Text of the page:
Post by Dogbertd Post by Mike Scott Rohan Post by email@example.com Post by firstname.lastname@example.org
Parsifal is the one Wagner work I just haven't been able to grasp. I
read Ernest Newman's chapter on it many years ago, and will give it a
second go. Any other suggestions?
When and if you get it --- you'll get it
It took me a while, for several reasons -- because I found the
characters hard to relate to (especially Gurnemanz as he was then
played), perhaps because so much of the music sounded sanctimonious at
first, certainly because it didn't seem to have the atmosphere and
vitality of the Ring and the rest. That of course is not how I feel
now. What brought me into it was playing the usual "bleeding chunks",
till the vocabulary of the music became more comprehensible, and going
to a straightforward production of it at the ROH (god knows where
you'll find one these days). But I never really cottoned on to
Gurnemanz till I saw Robert Lloyd's performance in the otherwise
bizarre Syberberg film.
Still, if you don't like it, you don't -- no obligation to like them
all. I personally have very mixed views about Tannhauser and Tristan,
extraordinary as they both are. For me the key to Wagner is always the
drama -- not the words or the score on their own, but the interplay,
physical or mental. Parsifal is not a Christian drama, like a mystery
play; it's a drama *about* Christianity, involving so many of Wagner's
deepest feelings about humanity, the religious impulse and
transcendence generally. Including, unfortunately, his anti-semitism in
the figure of Kundry, though in what he seems to have thought was a
modified and humane form; it's the only one of his works that does. But
since she can also represent a much wider conflict in humanity, it
needn't be a barrier to enjoying it. Hope you do come to it, anyhow.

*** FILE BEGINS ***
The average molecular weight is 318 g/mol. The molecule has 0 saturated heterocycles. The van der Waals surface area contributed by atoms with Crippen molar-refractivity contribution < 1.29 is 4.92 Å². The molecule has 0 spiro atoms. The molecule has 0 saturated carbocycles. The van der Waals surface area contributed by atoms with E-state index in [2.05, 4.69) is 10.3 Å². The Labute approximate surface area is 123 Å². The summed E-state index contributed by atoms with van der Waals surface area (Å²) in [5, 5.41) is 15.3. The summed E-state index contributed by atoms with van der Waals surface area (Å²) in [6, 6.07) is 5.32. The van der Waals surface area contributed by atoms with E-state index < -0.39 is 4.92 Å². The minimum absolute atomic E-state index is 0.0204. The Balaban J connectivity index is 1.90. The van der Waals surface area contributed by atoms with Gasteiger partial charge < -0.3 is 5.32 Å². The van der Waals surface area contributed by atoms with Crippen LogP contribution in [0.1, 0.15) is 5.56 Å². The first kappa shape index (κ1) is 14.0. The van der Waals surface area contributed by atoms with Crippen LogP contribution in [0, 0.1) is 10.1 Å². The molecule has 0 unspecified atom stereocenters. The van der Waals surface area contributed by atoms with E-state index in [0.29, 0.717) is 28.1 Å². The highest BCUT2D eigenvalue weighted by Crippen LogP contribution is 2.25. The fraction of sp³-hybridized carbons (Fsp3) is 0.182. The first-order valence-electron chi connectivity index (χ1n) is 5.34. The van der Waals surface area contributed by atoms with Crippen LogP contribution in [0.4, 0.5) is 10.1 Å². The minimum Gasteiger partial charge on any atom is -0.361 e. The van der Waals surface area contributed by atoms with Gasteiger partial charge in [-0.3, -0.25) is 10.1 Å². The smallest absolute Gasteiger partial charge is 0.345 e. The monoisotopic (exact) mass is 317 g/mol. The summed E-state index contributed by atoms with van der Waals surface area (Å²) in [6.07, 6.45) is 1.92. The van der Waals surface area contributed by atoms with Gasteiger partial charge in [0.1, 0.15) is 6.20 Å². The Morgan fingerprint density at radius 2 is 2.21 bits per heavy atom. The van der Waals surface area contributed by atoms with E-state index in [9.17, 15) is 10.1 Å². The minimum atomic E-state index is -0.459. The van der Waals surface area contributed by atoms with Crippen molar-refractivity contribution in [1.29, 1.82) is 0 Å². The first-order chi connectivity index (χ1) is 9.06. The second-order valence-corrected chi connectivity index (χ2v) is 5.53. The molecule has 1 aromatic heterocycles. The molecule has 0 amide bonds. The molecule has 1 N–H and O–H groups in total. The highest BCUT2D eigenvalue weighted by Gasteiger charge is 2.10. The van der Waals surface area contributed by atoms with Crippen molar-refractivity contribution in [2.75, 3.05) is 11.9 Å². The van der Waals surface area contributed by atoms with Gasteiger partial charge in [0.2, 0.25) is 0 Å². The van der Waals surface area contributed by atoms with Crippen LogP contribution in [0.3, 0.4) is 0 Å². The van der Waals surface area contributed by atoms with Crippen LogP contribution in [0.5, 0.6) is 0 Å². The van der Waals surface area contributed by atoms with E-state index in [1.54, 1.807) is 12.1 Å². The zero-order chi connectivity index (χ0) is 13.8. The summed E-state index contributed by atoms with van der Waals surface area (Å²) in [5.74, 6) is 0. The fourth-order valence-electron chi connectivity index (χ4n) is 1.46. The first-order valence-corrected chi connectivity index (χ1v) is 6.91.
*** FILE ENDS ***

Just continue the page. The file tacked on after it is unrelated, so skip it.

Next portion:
I'd agree that it can take some time for Parsifal to be fully absorbed.
This is partly down to Wagner himself: Parsifal simply doesn't have the
drive of most of his other operas, and to the non-convert must, at
times, seem rather meandering. Bryan Magee has some interesting
observations on why Parsifal is different to Wagner's other operas in
his book on Schopenhauer.
I'd suggest starting with the big choral set pieces (end of Acts 1 and
3) and then include the Good Friday music (Act 3). These were certainly
the bits that got me into Parsifal, and for me it's up there with
Mike, your comments on Kundry as anti-semitic are interesting, and I
wonder if you'd be prepared to expand on them a little? She is
undoubtedly a type of "wandering Jew", and Parsifal's rejection of her
releases her from the curse - a curse brought on by her lack of
compassion - but are these things necessarily antisemitic? I know that
Wagner was at the end of his life somewhat obsessed with the idea of
redemption through the blood of christ (which brought about his
disagreements with the antisemite Gobineau) but while there are ideas
of racial purity in Parsifal that we might now (with the benefit of
hindsight) find distressing, I never really thought that Kundry was a
particulalry antisemitic image. But perhaps I've missed something.
I agree about your choice of setpieces, certainly, though there are others. The Act II transition's gloomy grandeur can be offputting, but it galvanized me.
As to Kundry: I spend quite a lot of time, as anyone who writes about Wagner will, fending off the crazies, axegrinders and people who are simply victims of received ideas, who often distrust the motives of anyone questioning them. One favoured line is that all the operas are coded antisemitic propaganda, which I then have to demonstrate (usually to a worried editor) is utter bull, as we all know. Mostly it's not too hard; but Kundry is the single sticking point. Even though she is, as you say, tragic, sympathetic and ultimately more sinned against than sinning. Nevertheless, she is basically Wagner's image of the Wandering Jew, and therefore an emblem, for him, of Judaism. And Wagner, whatever else and to whatever degree, was an anti-semite; so any image of Judaism he creates is going to grow out of that, and be tinged by it. It can't be otherwise.